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"Our Chip in the Universe" - February 5th, 2021

Updated: Feb 11, 2021

"Chocolate is universal."

Throughout childhood and into my adolescent years, I have recalled this one quote many times—and each time, I cannot help but agree.

Chocolate is universal.

Chocolate, since its origin in Latin America, has spread and influenced the culinary cultures of countless countries and touched the hearts of many people, young and old, all over the world. Chocolate, a staple of extensive desserts spread across the globe, possesses the unique ability to connect the human emotions of loss and grief, gifting and joy, and yet also, sadness and love.

And whether you're from a bustling urban city that never sleeps, or from the rural countryside where the evening sky is scattered with the twinkles of stars and filled with the silence of the night, chocolate is a delightful delectable that you would be certain to enjoy—including its debut in the deliciousness of the vegan chocolate chip cookie recipe from SEA Club's baking session on Friday, February 5th, 2021.

I'm incredibly grateful to have partaken in Friday's baking session hosted by the SEA Club. There are not many things that I would willingly put aside getting a jump start on my homework for, but I must openly admit that cookies are undoubtedly one of them. And the promise of homemade desserts filled with chocolates and the irresistible goodness (and perhaps, gooeyness) that comes with spending time with your friends after a long day at school just seemed too convivial to refuse.

The event kicked off with a speech about sustainability from our club's leader, Merry Ding. And although most teenagers in our little corner of history are entirely indifferent to the genuine aspects that this club represented, the members of the SEA Club were not any of them.

(Courtesy of the SEA Club Leaders)

With the establishment of the SEA Club, Merry and the rest of its leaders are striving to educate the public and spread awareness about the importance of environmental sustainability and stability. The active members of the club, including Merry, officially state, "We hope to focus on the various ways we can implement environmentally mindful and responsible actions into our daily lives."

"In this event, we wanted to introduce our club through a fun and interactive baking session!" Merry described the purpose of the educational opportunity that the club had hosted on Friday. "Through this baking class, we explored one very important aspect of sustainability: cooking. As we made our cookies, we discussed simple ways we could reduce the amount of waste we produce from food and making food, by bringing sustainable practices into the kitchen."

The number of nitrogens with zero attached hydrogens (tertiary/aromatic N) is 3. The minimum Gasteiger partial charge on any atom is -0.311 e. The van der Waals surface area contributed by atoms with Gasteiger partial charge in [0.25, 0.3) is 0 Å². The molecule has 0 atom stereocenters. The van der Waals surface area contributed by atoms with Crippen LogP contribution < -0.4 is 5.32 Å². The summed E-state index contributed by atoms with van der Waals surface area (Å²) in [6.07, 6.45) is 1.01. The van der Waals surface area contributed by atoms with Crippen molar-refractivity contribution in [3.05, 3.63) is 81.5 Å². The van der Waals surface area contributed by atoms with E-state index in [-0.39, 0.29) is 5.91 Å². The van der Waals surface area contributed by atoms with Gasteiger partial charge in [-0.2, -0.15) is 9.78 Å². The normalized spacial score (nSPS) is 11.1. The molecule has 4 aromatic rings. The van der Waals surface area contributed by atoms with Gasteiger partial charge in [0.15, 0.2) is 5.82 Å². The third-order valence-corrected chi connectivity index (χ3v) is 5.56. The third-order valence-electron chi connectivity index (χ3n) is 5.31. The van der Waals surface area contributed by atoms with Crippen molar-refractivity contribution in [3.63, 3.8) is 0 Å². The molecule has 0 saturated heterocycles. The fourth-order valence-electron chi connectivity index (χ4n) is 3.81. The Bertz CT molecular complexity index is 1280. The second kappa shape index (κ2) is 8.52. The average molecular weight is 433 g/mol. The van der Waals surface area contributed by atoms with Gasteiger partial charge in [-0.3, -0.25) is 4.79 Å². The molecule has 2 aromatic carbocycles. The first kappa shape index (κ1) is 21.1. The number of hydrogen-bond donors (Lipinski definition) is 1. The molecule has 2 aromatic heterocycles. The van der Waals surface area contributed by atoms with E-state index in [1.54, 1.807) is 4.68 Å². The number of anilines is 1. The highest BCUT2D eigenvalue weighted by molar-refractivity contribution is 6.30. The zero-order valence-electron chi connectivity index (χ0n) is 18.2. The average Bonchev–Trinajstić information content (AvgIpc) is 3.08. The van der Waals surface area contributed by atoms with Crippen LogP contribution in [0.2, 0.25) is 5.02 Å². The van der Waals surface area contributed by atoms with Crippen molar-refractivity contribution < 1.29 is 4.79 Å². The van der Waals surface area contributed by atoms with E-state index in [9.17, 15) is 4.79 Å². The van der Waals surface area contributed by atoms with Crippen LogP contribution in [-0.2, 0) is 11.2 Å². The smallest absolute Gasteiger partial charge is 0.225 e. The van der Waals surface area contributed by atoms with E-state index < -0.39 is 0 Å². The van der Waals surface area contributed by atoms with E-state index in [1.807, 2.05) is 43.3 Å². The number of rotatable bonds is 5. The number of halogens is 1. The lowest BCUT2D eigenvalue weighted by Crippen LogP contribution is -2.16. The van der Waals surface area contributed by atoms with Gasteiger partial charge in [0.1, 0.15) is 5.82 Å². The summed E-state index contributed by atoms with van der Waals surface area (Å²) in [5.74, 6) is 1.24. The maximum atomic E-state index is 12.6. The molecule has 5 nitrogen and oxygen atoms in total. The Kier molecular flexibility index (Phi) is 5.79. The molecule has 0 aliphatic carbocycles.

As a matter of fact, developed countries, such as the United States and Australia, may produce up to a hundred billion pounds of food waste per year, and the SEA Club's ultimate goal during Friday's event was to inform and warn their fellow Memorial Senior High School classmates that the wrapper from that chocolate bar which you may have blissfully enjoyed as a snack during lunch, could become part of the detrimental contribution that leads to "irreversible environmental consequences and the contamination and pollution of our planet’s ecosystems" (Merry Ding).

Much of the common populace residing throughout the world are frequently unaware of the repercussions resulting from their careless and often unintentionally ignorant actions towards the environment. And it is people like the members of the SEA Club, who—with a bit of research, a bit of social connection, a bit of perseverance, a bit of hope, and a lot of heart—are fundamentally able to come to the realization that, "just by simply making cookies from scratch, we are already elevating ourselves one step closer to environmental friendliness."

Hence, throughout the progression of the speech that our leader had given, I, and many of my fellow peers within the club event, had come to understand that even if one were to just want something as simple as a chocolate-chip cookie, sustainability of something as critical as the environment shouldn't have to be sacrificed for the sake of a little bit of chocolate and maybe some satisfaction of the appetite. And as most things in nature do go, one should always find a way—even if it must be distant—to balance its counterparts, complements, or consequences out.

Fresh ingredients shouldn't have to come at the expense of the only—and very limited—planet that we currently reside upon. A moment's worth of delight shouldn't come at the expense of a whole future's worth of grimness. And ever crucially, a lovely, well-cooked (or baked) homemade meal should never come at the expense of the home that it was created within.